Yolimar, an NHS community nurse of nine years who was on strike outside St Thomas' Hospital in Westminster, agreed with Richard that the current level of nurses' pay was driving people away from the health service and contributing to a staff recruitment and retention crisis.
“Nurses want to give patients the best care and as much time as possible," she told PoliticsHome.
“But if I have 10 patients to see in the community, and every one of those patients has different needs, because we don’t have enough staff I do extra houses and get home very late, exhausted and worried about those patients... It is affecting our mental health."
Like Richard, Yolimar said she would be prepared to join the picket line early next year and beyond if Sunak continued to refuse to sit down with the union. “We have a lot of support from the public and patients. In there the patients have been clapping for us and supporting us," she said.
With further nursing strikes in the new year clearly a very real possibility, and with the number of senior Tories calling for a compromise on NHS pay on the rise, Sunak will come under even greater pressure to get around the negotiating table with the RCN.
On 21 and 28 December, NHS ambulance drivers will join their nursing colleagues in taking industrial action, forcing the government to deploy a series of extraordinary mitigations.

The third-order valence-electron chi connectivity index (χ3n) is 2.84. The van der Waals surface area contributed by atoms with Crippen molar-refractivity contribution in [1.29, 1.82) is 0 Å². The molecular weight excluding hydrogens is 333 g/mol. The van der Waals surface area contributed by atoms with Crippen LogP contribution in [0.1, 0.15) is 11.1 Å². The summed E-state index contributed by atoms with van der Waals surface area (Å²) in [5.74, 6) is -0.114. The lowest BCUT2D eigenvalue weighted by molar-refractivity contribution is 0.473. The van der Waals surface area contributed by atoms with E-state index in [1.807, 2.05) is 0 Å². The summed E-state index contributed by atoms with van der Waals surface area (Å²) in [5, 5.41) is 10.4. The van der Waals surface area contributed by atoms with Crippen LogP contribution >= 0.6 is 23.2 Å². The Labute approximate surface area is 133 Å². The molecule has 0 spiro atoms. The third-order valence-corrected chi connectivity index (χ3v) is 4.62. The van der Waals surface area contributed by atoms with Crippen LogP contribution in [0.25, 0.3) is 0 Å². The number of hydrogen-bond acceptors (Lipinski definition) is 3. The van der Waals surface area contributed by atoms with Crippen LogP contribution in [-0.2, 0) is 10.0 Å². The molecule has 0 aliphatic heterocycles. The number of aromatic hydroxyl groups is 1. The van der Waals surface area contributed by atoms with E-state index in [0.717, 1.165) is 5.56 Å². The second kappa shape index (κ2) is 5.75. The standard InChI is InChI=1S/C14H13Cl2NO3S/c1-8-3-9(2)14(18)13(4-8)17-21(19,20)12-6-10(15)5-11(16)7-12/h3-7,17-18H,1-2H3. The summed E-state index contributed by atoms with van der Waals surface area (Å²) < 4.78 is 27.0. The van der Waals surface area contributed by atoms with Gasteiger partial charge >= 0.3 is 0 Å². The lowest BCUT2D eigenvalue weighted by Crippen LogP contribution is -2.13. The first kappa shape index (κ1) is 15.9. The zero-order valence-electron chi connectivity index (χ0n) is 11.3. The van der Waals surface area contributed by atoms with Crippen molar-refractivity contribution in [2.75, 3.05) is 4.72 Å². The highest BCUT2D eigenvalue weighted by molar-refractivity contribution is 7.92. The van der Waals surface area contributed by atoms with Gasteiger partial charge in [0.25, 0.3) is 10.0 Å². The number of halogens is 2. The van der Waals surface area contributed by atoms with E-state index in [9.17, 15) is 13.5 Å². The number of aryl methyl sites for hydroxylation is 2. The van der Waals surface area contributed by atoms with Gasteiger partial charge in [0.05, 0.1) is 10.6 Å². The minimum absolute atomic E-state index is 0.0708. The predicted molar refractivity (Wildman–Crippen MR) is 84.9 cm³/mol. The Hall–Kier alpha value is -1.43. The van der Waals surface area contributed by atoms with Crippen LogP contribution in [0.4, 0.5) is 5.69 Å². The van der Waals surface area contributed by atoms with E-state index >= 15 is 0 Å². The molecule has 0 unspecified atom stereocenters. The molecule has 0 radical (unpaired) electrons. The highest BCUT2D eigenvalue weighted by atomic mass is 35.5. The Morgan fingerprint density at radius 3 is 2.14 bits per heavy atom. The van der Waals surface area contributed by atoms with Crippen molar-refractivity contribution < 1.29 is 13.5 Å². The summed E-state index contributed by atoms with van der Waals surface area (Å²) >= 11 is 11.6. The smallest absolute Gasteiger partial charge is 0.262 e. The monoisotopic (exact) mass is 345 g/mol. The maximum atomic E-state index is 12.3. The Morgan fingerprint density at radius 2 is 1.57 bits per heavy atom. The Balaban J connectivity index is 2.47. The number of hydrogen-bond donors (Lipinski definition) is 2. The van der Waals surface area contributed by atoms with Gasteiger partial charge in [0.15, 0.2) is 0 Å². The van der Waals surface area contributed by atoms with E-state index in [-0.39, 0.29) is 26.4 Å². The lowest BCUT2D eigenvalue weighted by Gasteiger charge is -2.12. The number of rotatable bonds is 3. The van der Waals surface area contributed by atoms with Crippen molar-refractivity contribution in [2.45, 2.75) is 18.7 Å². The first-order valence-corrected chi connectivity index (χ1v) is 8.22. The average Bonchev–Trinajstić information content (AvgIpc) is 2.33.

Soldiers will be on standby to drive ambulances in the event of there being no paramedic available to respond in non-urgent situations, Downing Street has confirmed, while NHS trusts may also be forced to pay for taxi drivers to transport patients to hospitals in non-life-threatening cases.
Oliver Dowden, the Chancellor of the Duchy of Lancaster (CDL), has led numerous cross-departmental meetings on this winter's industrial action and how to mitigate the effects in recent weeks, including Cobra meetings this week. However, the government is facing questions over preparedness and whether it had been slow to respond to the prospect of severe disruption.
A military source was last week quoted in The Guardian as saying that inadequate government preparation for Winter pressures meant soldiers would be forced to work over Christmas. “Maca (military aid to civilian authorities) used to be a last resort. Now it’s the go-to. Bad government planning equals soldiers missing Xmas," they said.
PoliticsHome understands that some government figures have expressed confusion over why a weekly, cross-departmental meeting set up in the summer by former CDL Kit Malthouse, in which ministers and officials reported their progress in preparing for winter disruption, was done away with after he left the Cabinet Office. These so-called "Grip" meetings looked at a range of potential challenges coming down the track, including the prospect of ambulance drivers going on strike.
Both No 10 and the Cabinet Office stressed that Dowden has regularly been leading meetings in preparation for Winter pressures, but did not deny that the "Grip" meetings had been ended.
As unions threaten to stage further walkouts in 2023, Sunak will be keen to ensure this month's "Winter of discontent" does not stretch into the new year and beyond but with a growing appetite for compromise both inside and outside of Westminster, the Prime Minister may be forced to hold his nose and make some difficult decisions.